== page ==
I’ve recently read a section from “Living and Learning with New Media: Summary of Findings from the Digital Youth Project“* about “Hanging Out”. It talks about the shift of the definition due to the implementation of technology.
As I read the article I was sitting at a café in one of the most WIRED cities in the world, Hong Kong. I would periodically pause from my reading to see its findings laid out around me. The report describes how some kids use it as soon as they awake to communicate with friend or significant other. Some use technology as the center piece to gather around and be social (video games, web searches, youtube). Across from me is a group of four guys in their 20′s. They’re sitting in a circle playing a linked game between their PSPs while joking and having a good time. The girl across from me as been slowly sipping her latte while chatting with a friend in Japanese on Skype. The couple in the corner have a Y jack for headphones in their Ipad as they watch a movie together.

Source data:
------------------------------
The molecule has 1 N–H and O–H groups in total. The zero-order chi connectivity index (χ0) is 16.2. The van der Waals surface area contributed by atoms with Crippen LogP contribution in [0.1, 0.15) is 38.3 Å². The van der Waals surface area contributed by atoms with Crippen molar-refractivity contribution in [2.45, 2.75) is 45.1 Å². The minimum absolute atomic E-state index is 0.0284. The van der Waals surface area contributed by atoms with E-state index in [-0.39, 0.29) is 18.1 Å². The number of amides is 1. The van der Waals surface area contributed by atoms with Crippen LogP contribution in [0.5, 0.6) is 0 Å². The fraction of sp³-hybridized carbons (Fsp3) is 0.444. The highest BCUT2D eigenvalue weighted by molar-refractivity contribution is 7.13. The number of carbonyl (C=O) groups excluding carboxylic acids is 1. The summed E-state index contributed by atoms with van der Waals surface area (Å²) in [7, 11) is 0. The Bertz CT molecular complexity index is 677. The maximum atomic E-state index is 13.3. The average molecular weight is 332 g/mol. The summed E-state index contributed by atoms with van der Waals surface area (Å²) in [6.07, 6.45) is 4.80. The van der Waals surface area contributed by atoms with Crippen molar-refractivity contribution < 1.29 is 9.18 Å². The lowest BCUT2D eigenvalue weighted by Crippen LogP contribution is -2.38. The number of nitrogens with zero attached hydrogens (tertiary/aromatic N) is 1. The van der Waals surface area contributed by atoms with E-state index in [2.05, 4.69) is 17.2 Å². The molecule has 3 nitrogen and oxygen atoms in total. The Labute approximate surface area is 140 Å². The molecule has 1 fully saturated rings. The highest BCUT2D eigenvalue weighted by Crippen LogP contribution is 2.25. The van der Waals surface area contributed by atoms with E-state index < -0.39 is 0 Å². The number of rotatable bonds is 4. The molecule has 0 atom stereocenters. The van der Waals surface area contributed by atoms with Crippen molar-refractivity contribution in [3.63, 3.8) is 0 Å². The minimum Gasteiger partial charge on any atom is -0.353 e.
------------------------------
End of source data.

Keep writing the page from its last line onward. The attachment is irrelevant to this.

I count 47 people in the room. 28 are using technology in one form or another. Almost all have cellphones out or at the ready to read, share, and send texts. It is a new era of hanging out.
If hanging out through the use of technology is becoming the norm for a growing number of people, why are so many educators stopping it in the classroom when it could be used as a valuable resource for our students to gather information and collaborate worldwide?
*The John D. and Catherine T. MacArthur Foundation Reports on Digital Media and Learning | November 2008